J Howard Jaster
James Howard Jaster (born 2nd February 1951 in Youngstown, Ohio) is an American brain research physician. He is the son of James Wendell Jaster (1924-2005) and Barbara Ruth [Kay] Jaster (1924-2012) (1-3).
Medical career[edit | edit source]
Jaster spent much of his career working in healthcare after obtaining degrees in both dentistry (DMD) and medicine (MD). He also completed residency training in both anesthesiology and neurology; and at different times he maintained hospital–based private practices in each of those areas.
During the 1990’s Jaster worked together with neuropathologist, F. Curtis Dohan Jr. MD on several research projects. In 2002 Jaster became a Brain Research Physician in the Department of Medicine at London Corporation, where he remained for many years focusing on medullary brain ischemia.
Writing in the Tennessee State Medical Journal in the 1990’s, Jaster, F. Curtis Dohan Jr. MD, and others reported together on a possibly causal association of relatively rare medullary brain lesions with sudden unexpected death (4). Twenty years later Jaster wrote in the Journal of Thoracic Disease (5) that ischemic autonomic medullary brain lesions may frequently cause sudden unexpected death during the course of many common illnesses in general medicine like heart failure and sleep apnea. During those 20 years, through the continued research of Jaster and others (6), the importance of the phenomenon amplified significantly as investigators began to regard it as a frequent final common pathway for many sudden unexpected deaths – and potentially preventable with additional research (7-9).
The findings have broad implications, as well, for current medical treatments such as Adaptive Servo-Ventilation (ASV) and continuous positive airway pressure (CPAP) for sleep apnea. Recent major international clinical trials have shown that patients receiving ASV (10) and CPAP (11) are more likely to experience sudden unexpected death than patients in an untreated control group with sleep apnea, and the brain research of Jaster and others explains why (5). The research of Jaster and others, taken together with the clinical trial results, makes continued use of these therapies as first-line treatment somewhat problematic, as they seem likely to be the cause of sudden unexpected death, due to medullary brain ischemia.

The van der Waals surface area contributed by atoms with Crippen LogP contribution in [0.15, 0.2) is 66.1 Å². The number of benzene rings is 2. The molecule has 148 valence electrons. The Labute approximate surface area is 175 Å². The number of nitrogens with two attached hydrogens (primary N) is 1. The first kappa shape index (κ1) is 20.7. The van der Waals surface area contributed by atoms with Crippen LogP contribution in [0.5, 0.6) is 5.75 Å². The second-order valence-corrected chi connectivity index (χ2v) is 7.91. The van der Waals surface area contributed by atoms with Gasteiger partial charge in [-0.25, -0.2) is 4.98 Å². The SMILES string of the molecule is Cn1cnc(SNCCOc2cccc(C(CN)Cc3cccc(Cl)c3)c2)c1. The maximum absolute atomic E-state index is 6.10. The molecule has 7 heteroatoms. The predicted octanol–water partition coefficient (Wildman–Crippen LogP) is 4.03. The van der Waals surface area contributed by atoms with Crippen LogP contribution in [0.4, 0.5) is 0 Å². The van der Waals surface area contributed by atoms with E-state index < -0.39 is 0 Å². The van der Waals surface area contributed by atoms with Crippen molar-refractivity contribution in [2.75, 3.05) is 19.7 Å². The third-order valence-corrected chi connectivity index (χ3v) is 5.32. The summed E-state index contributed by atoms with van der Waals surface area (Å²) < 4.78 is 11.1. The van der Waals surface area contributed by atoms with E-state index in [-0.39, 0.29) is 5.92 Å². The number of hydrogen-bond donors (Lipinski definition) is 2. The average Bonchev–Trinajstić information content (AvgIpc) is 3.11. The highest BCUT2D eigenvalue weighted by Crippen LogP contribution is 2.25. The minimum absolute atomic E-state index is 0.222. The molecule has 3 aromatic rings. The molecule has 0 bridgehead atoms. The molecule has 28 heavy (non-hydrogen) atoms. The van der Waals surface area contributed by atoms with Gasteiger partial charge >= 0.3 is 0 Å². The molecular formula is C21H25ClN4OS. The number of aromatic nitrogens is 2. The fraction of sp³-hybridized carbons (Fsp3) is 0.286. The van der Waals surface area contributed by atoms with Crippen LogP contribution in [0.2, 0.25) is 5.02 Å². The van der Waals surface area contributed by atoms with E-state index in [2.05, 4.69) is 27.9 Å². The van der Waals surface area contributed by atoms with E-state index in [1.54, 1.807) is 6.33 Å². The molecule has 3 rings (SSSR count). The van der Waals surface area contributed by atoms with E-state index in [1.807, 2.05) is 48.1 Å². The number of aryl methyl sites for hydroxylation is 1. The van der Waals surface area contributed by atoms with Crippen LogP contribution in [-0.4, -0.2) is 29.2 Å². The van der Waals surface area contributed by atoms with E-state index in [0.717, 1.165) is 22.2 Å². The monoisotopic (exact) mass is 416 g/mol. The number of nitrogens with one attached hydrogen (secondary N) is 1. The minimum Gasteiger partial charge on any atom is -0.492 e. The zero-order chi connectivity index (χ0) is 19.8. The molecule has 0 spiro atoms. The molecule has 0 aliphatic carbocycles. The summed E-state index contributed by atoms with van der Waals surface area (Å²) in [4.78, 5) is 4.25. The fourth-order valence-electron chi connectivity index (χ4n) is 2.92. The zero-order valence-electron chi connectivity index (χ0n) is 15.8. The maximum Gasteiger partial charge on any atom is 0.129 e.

Jaster served on the Editorial Board of Neurology: Current Research (Chicago) (12). His work in Kuala Lumpur has been featured in Healthcare Asia Daily (13).
References[edit | edit source]
1. Marquis Who’s Who in Medicine and Healthcare 2002-2003, page 557. Published by Reed Elsevier.
2. Marquis Who’s Who in Medicine and Healthcare 2004-2005, page 591.
3. Marquis Who’s Who in America 2009, page 2426. Published by Marquis Who’s Who LLC.
5. Jaster JH. Reperfusion injury to ischemic medullary brain nuclei after stopping continuous positive airway pressure-induced CO2-reduced vasoconstriction in sleep apnea. Journal of Thoracic Disease 10(S16):S2029-S2031 · June 2018. DOI: 10.21037/jtd.2018.05.70 http://jtd.amegroups.com/article/view/21406/pdf
6. Jaster JH, Ottaviani G, Matturri L, Lavezzi AM, Zamecnik J, Smith TW. Sudden unexpected death related to medullary brain lesions. Am J Forensic Med Pathol 2008;29:371-4.
7. Jaster JH. Medullary neuropathology in sleep apnoea. Respirology 2017;22:829.
8. Jaster JH. Low-level vagus nerve stimulation – and chorda tympani nerve stimulation – may reverse cardiac dysfunction in heart failure. International Heart Journal 2019 [in press].
9. Jaster JH. Acute Solitary Tract Nucleus Insufficiency in Chronic Heart Failure. Neurology: Current Research 2019 [in press].
10. Cowie MR, Woehrle H, Wegscheider K, et al. Adaptive Servo-Ventilation for Central Sleep Apnea in Systolic Heart Failure. N Engl J Med 2015;373:1095-105. 10.1056/NEJMoa1506459
11. McEvoy RD, Antic NA, Heeley E, et al. CPAP for Prevention of Cardiovascular Events in Obstructive Sleep Apnea. N Engl J Med 2016;375:919-31. 10.1056/NEJMoa1606599
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